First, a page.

Attorney-General George Brandis Photo: Daniel MunozNSW Police arrest two men as part of investigation into terror plots
A French national was deported last month after trying to enter Australia carrying “extremist literature” and three cans of mace, just days after the Paris attacks which killed 130 people.
Attorney-General George Brandis said the man was stopped at Melbourne Airport on November 15 and detained at Maribyrnong Immigration Detention Centre before being deported to France where he was questioned by authorities there.
Senator Brandis said the man was questioned and searched by Australian Border Force and counter-terror officials and found to be carrying “extremist literature” and three cans of mace. He said the intervention showed the Australian government’s determination to keep the country safe.
“Everyone who comes to Australia is assessed by Australian Border Force and Australian authorities and when there is an unacceptable level of risk, and in this case the man had extremist literature and prohibited goods, then appropriate measures will be taken,” Senator Brandis told the ABC.
The man had no links with the terrorists who carried out the Paris attacks.
Real and present threat
Asked if the government was worried about a Christmas or New Year attack on home soil or the targeting of Australians abroad, Senator Brandis responded: “Of course we are.”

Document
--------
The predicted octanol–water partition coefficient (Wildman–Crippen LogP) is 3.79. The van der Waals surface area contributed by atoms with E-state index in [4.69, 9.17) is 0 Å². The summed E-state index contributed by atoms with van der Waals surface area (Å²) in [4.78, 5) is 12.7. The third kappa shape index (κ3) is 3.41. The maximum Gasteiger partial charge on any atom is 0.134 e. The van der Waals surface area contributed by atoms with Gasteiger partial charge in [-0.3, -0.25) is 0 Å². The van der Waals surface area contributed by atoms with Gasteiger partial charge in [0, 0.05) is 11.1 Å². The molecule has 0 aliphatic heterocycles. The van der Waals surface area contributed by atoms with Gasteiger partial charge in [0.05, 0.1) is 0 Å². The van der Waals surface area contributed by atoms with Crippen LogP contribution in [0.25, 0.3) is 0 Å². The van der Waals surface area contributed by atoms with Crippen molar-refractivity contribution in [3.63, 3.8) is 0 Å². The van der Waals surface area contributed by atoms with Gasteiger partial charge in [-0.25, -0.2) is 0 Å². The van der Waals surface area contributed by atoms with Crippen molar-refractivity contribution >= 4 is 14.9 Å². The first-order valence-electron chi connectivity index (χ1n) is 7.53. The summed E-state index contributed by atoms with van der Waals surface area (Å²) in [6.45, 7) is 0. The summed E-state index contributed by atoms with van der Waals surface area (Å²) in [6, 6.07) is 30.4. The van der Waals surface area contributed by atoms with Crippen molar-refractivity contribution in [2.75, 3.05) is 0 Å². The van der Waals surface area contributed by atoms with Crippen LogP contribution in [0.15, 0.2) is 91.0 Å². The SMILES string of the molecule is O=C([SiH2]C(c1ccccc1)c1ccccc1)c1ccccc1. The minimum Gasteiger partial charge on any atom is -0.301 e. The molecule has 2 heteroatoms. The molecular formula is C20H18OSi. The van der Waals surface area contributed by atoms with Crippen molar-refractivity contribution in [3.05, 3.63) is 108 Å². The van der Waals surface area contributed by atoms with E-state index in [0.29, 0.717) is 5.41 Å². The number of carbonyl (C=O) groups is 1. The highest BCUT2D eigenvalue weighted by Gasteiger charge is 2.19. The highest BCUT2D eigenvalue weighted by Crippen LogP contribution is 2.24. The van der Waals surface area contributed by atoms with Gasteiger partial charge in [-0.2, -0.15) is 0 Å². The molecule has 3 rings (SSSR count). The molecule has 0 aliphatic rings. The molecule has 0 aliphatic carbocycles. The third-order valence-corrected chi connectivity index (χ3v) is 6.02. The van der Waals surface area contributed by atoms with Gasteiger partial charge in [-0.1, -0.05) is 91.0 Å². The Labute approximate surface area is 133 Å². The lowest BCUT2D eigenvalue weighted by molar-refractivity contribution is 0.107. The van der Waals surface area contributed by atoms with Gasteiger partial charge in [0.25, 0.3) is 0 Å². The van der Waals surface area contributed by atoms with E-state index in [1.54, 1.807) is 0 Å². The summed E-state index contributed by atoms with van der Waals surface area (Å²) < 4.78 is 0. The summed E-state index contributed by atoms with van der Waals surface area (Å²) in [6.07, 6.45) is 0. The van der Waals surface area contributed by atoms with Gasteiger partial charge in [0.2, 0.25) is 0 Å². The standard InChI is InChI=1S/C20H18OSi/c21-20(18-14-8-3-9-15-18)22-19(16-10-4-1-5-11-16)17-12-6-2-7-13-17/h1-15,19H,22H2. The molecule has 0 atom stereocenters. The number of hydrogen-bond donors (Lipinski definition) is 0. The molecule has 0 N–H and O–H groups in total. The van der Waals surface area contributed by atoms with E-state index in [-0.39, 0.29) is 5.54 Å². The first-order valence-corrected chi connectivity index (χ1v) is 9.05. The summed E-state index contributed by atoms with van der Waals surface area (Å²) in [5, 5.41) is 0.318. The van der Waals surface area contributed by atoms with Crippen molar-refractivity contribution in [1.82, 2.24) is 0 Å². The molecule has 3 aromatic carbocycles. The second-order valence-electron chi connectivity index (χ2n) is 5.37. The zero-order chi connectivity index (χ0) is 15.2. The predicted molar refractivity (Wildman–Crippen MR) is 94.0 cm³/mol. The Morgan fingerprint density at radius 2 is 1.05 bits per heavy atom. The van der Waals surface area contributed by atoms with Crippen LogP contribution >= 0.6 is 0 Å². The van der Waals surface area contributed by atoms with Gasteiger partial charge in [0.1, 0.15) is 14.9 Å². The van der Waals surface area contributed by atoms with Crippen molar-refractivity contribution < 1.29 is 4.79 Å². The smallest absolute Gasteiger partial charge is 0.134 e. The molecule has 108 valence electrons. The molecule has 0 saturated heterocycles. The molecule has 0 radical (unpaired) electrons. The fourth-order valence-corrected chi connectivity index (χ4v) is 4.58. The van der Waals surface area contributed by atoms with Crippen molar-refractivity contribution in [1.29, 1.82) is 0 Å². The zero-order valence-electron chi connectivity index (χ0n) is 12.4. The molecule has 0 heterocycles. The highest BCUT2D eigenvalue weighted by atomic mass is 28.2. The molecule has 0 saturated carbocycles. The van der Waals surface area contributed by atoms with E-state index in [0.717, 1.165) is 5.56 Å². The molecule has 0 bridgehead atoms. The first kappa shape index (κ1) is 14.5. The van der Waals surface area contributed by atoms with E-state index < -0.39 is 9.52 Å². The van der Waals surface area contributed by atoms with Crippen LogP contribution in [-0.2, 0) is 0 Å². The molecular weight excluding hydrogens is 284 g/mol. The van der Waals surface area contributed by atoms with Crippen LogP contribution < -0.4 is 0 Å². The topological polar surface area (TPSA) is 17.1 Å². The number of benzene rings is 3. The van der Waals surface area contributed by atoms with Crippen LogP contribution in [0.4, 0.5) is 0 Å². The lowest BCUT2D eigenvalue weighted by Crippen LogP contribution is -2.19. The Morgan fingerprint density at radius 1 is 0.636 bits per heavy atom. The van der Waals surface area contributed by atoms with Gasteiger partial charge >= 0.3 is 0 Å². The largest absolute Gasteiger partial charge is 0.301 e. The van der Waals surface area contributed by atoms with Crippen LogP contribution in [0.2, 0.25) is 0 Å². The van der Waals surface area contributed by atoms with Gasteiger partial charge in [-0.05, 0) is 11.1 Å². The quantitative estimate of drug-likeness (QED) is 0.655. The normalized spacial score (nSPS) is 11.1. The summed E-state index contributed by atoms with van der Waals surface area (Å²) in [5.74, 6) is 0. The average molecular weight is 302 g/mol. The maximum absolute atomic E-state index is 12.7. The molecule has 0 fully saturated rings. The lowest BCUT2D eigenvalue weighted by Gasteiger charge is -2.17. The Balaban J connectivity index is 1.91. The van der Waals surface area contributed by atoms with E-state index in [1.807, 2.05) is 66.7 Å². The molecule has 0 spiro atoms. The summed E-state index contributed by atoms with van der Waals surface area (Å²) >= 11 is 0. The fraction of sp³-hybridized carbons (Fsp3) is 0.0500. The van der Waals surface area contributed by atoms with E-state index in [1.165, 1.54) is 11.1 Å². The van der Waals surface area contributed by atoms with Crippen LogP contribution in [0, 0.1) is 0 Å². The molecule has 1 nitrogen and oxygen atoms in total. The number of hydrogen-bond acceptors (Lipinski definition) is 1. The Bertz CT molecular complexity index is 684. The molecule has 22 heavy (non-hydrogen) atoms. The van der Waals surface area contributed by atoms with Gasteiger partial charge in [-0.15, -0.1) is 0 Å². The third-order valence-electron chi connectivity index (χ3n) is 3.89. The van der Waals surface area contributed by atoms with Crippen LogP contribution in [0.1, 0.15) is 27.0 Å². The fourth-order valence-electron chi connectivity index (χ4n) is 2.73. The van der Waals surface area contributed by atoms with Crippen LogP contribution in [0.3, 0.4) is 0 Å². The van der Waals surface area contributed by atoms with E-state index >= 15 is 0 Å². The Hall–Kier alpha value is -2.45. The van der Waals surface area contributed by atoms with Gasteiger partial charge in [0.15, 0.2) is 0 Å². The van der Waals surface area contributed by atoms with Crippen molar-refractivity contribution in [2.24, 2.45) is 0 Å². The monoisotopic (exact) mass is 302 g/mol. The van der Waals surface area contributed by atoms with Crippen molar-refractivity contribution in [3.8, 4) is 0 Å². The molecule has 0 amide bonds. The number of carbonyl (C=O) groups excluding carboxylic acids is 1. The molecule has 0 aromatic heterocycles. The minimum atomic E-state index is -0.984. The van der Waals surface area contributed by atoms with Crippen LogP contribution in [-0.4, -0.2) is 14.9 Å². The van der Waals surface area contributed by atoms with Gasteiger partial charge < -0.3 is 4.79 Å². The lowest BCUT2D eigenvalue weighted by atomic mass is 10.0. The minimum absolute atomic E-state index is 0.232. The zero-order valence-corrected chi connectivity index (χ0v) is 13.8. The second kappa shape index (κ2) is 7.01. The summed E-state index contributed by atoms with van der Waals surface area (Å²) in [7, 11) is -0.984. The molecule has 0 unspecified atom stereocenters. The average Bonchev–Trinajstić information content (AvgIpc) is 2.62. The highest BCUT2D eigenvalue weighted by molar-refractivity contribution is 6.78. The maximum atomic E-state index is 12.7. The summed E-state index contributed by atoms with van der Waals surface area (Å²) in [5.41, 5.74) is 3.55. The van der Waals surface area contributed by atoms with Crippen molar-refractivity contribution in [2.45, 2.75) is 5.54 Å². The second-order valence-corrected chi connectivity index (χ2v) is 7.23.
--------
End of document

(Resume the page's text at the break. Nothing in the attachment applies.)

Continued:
He said the domestic threat level had not changed since September 2014 when it was assessed that a terrorism event in Australia is likely.
“This is not something the government is saying merely to scare people,” Senator Brandis said.
“We have in the last 14 months seen three lethal terrorist events in Australia – at Endeavour Hills, at Martin Place and most recently in Parramatta, each of those was inspired, in one way or another by Islamist extremism.
“This is a real and present threat.”
Indonesia on high alert
Senator Brandis this week travelled to Indonesia with Justice Minister Michael Keenan to meet their Indonesian counterparts for talks on boosting co-operation on counter-terrorism operations.
Indonesian authorities are on high alert for a possible terror attack, noting that on Christmas Eve in 2000, Al Qaeda and Jemaah Islamiyah operatives killed 18 people in a series of coordinated attacks.
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